Darrow Miller and Friends

Out of Africa: What Nation Discipling Looks Like

Jesus commanded His followers to disciple the nations. What does a discipled nation look like? In his forthcoming book, Emancipating the World, Darrow Miller writes:

Shaped by today’s values, the church has focused its evangelism and discipleship on individuals, blinded to the communal component of the Great Commission. Individuals must come to a saving knowledge of Christ, but this truth must not blind us to the biblical concept of community. …

Dallas Willard, philosophy professor at the University of Southern California, writes in The Divine Conspiracy: “You lead people to become disciples of Jesus by ravishing them with a vision of life in the kingdom of the heavens in the fellowship of Jesus. And you do this by proclaiming, manifesting, and teaching the kingdom to them in the manner learned from Jesus himself. You thereby change the belief system that governs their lives.”[1]

Jesus taught that his people are salt and light. Salt must come out of the shaker to flavor and preserve. Light cannot bring life, illuminate, or heal unless it comes out from under the bushel basket. Christians are salt and light, not theocrats; influencers, not autocrats; organic, not hierarchal; bottom up, not top down. We are to be people of light in a world of darkness, people of compassion in a world of cruelty, people of justice in a world of wrong, people of beauty in a world of the mundane. Christians are to be radicals in the traditional sense of the word: having roots, going to the origin. We are to call societies back to the root, back to first principles.

This excerpt is a great introduction to a story from Africa. Chris Ampadu serves with Harvest Foundation in Ghana. He’s been partnering with Mercy Ships to teach DNA concepts to local leaders. Chris’s report paints a picture of a remarkable beginning to the  inside-out transformation of a nation.

Last week’s experience in Kara with Mercy Ships was just wonderful as almost 400 community leaders were mobilized to be trained by us.

On the last day, l started by asking the participants to share a discipline of love done the previous day as a result of what they learned. We had over 50 people including Moslems who shared how they have changed their attitude towards their wives and started showing true love to them. This is a place where women do not have dignity and are disrespected. Some shared testimonies of reconciliations, while others have started planting flowers in their homes, creating beauty and taking the mantle of stewardship of nature and their environment.

For me, it was of great joy and beauty to see Christian pastors sharing lunch with Moslem heads, Imams, and others on the same table.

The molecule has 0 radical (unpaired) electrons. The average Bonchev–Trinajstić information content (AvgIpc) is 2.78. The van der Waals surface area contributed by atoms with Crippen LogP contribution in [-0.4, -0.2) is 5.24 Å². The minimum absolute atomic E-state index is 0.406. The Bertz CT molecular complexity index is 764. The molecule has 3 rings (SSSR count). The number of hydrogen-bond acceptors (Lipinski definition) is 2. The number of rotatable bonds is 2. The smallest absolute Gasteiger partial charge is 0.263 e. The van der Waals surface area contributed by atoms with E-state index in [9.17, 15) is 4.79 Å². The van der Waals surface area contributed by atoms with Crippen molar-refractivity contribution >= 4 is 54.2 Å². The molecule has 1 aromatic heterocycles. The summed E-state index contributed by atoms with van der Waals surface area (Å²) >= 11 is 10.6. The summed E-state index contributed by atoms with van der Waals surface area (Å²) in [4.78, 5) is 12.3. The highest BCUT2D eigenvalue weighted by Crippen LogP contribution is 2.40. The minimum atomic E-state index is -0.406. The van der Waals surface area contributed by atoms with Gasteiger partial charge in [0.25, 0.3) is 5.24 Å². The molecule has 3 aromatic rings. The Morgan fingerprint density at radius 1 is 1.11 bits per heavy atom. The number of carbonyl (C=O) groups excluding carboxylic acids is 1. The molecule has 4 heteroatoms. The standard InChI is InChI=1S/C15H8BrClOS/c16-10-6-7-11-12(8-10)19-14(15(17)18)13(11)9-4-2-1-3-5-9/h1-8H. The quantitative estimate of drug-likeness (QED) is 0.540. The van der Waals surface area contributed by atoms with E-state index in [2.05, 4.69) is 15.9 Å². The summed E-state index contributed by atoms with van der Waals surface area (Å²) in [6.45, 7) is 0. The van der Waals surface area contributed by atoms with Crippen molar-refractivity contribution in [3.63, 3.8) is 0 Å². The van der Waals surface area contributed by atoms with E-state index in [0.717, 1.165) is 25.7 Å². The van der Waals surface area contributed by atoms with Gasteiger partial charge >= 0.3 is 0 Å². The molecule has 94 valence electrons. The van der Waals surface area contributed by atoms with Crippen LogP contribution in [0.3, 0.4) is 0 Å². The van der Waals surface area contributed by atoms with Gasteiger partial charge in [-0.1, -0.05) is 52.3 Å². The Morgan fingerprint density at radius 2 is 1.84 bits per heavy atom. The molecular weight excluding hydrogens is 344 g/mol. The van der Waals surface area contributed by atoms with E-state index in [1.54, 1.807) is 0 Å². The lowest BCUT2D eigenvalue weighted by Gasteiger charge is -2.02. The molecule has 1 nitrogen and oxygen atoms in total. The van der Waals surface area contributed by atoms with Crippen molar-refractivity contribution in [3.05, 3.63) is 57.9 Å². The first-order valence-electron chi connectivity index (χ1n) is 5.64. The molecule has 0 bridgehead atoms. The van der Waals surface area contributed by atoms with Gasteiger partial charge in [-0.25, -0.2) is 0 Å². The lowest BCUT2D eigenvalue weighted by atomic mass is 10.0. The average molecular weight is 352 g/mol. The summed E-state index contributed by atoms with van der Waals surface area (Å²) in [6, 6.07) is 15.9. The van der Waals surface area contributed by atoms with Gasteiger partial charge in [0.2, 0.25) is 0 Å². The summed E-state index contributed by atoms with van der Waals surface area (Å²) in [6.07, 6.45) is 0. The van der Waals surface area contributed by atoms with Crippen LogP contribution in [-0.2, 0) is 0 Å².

At the end of the conference, a steering Samaritan team was formed, fifteen members including the chief Imam, to continue with the agenda of love, unity and development.

l made a presentation of a copy of Hope for Africa to the chief Imam. Even though he was very grateful, he insisted in buying for himself “If Jesus were Mayor” to my surprise! Anyway, we are now friends and today, the Moslem youth leader called and said the committee has already met and a second meeting will be held on Monday 19th. He was full of praise and appreciation for our teachings and promised that they will do whatever it takes to realize the aim and objectives of Mercy Ships, i.e. “Partnership for Development”

To God be the glory.

[1] Dallas Willard, The Divine Conspiracy: Rediscovering Our Hidden Life in God (New York: HarperCollins), 305; emphasis added.

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Gary is the Disciple Nations Alliance editorial manager. He manages Darrow Miller and Friends and serves as editor and co-writer on various book projects. For eight years Gary served as a cross-cultural church planting missionary among First Nations people of Canada. His career also includes 14 years as executive director of InterAct Ministries, an Oregon-based church-planting organization in Canada, Alaska, and Siberia. Gary is a graduate of Grace University, earned an MA from Wheaton College and a Graduate Studies Diploma from Western Seminary. He lives near Portland, Oregon with his wife, Valerie. They have two married sons and twelve grandchildren. In addition to his work with the DNA, Gary serves as the pastor of Troutdale Community Church.


  1. Stephen Mosheni

    July 17, 2012 - 10:26 am

    The good news is that we are not just religious people who are to use our differences to identify each other and possibly hate one another. If we can see each other as God’s image bearer, but fallen ones, then it should not be a problem for us to share the Love of our Lord Jesus Christ as should. This is what will bring freedom.

    • admin

      July 18, 2012 - 12:34 pm

      Thanks, Stephen.